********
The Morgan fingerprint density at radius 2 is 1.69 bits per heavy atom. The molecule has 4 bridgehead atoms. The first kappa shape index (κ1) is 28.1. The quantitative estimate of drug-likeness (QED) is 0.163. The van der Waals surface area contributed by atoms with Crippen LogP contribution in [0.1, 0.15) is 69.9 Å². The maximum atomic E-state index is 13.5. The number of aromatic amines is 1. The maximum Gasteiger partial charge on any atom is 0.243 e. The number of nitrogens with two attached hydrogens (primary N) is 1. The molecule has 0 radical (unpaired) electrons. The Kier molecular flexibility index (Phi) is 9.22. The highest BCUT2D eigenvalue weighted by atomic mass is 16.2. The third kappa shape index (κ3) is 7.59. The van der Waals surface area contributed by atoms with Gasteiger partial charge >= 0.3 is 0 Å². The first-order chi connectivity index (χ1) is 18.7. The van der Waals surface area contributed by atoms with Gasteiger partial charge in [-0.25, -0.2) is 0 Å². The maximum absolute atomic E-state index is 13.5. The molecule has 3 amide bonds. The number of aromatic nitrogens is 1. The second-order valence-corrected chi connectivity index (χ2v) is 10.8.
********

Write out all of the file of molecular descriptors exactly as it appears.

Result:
The Morgan fingerprint density at radius 2 is 1.69 bits per heavy atom. The molecule has 4 bridgehead atoms. The first kappa shape index (κ1) is 28.1. The quantitative estimate of drug-likeness (QED) is 0.163. The van der Waals surface area contributed by atoms with Crippen LogP contribution in [0.1, 0.15) is 69.9 Å². The maximum atomic E-state index is 13.5. The number of aromatic amines is 1. The maximum Gasteiger partial charge on any atom is 0.243 e. The number of nitrogens with two attached hydrogens (primary N) is 1. The molecule has 0 radical (unpaired) electrons. The Kier molecular flexibility index (Phi) is 9.22. The highest BCUT2D eigenvalue weighted by atomic mass is 16.2. The third kappa shape index (κ3) is 7.59. The van der Waals surface area contributed by atoms with Gasteiger partial charge >= 0.3 is 0 Å². The first-order chi connectivity index (χ1) is 18.7. The van der Waals surface area contributed by atoms with Gasteiger partial charge in [-0.25, -0.2) is 0 Å². The maximum absolute atomic E-state index is 13.5. The molecule has 3 amide bonds. The number of aromatic nitrogens is 1. The second-order valence-corrected chi connectivity index (χ2v) is 10.8.